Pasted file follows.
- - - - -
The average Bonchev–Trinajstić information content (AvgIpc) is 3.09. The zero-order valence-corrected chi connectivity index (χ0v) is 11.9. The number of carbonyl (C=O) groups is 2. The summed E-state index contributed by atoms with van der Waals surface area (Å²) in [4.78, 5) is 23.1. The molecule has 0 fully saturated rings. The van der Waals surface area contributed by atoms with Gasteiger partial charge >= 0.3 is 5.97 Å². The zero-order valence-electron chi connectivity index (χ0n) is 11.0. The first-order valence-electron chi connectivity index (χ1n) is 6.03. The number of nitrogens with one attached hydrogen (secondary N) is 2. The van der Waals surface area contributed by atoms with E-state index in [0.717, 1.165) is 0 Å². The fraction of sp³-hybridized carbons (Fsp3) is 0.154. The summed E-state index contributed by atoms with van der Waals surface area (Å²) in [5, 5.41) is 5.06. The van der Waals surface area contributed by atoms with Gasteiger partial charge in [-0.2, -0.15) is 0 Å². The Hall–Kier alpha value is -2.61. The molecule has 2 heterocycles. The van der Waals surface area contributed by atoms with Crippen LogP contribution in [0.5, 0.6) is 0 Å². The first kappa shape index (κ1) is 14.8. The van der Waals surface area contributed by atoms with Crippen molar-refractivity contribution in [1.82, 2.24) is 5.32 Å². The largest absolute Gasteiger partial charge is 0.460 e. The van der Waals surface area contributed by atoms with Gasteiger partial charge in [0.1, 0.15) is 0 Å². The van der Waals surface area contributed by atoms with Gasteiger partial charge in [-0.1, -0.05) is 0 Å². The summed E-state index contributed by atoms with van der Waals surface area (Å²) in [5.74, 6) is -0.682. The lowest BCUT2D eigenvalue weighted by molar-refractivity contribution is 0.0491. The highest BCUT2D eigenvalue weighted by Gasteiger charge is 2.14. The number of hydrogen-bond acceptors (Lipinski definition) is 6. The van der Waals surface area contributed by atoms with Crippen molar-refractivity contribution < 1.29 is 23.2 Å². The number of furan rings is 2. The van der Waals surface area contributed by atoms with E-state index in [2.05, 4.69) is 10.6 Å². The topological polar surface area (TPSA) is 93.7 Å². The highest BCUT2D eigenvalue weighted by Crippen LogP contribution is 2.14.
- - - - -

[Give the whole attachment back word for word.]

The average Bonchev–Trinajstić information content (AvgIpc) is 3.09. The zero-order valence-corrected chi connectivity index (χ0v) is 11.9. The number of carbonyl (C=O) groups is 2. The summed E-state index contributed by atoms with van der Waals surface area (Å²) in [4.78, 5) is 23.1. The molecule has 0 fully saturated rings. The van der Waals surface area contributed by atoms with Gasteiger partial charge >= 0.3 is 5.97 Å². The zero-order valence-electron chi connectivity index (χ0n) is 11.0. The first-order valence-electron chi connectivity index (χ1n) is 6.03. The number of nitrogens with one attached hydrogen (secondary N) is 2. The van der Waals surface area contributed by atoms with E-state index in [0.717, 1.165) is 0 Å². The fraction of sp³-hybridized carbons (Fsp3) is 0.154. The summed E-state index contributed by atoms with van der Waals surface area (Å²) in [5, 5.41) is 5.06. The van der Waals surface area contributed by atoms with Gasteiger partial charge in [-0.2, -0.15) is 0 Å². The Hall–Kier alpha value is -2.61. The molecule has 2 heterocycles. The van der Waals surface area contributed by atoms with Crippen LogP contribution in [0.5, 0.6) is 0 Å². The first kappa shape index (κ1) is 14.8. The van der Waals surface area contributed by atoms with Crippen molar-refractivity contribution in [1.82, 2.24) is 5.32 Å². The largest absolute Gasteiger partial charge is 0.460 e. The van der Waals surface area contributed by atoms with Gasteiger partial charge in [0.1, 0.15) is 0 Å². The van der Waals surface area contributed by atoms with Gasteiger partial charge in [-0.1, -0.05) is 0 Å². The summed E-state index contributed by atoms with van der Waals surface area (Å²) in [5.74, 6) is -0.682. The lowest BCUT2D eigenvalue weighted by molar-refractivity contribution is 0.0491. The highest BCUT2D eigenvalue weighted by Gasteiger charge is 2.14. The number of hydrogen-bond acceptors (Lipinski definition) is 6. The van der Waals surface area contributed by atoms with Crippen molar-refractivity contribution < 1.29 is 23.2 Å². The number of furan rings is 2. The van der Waals surface area contributed by atoms with E-state index in [2.05, 4.69) is 10.6 Å². The topological polar surface area (TPSA) is 93.7 Å². The highest BCUT2D eigenvalue weighted by Crippen LogP contribution is 2.14.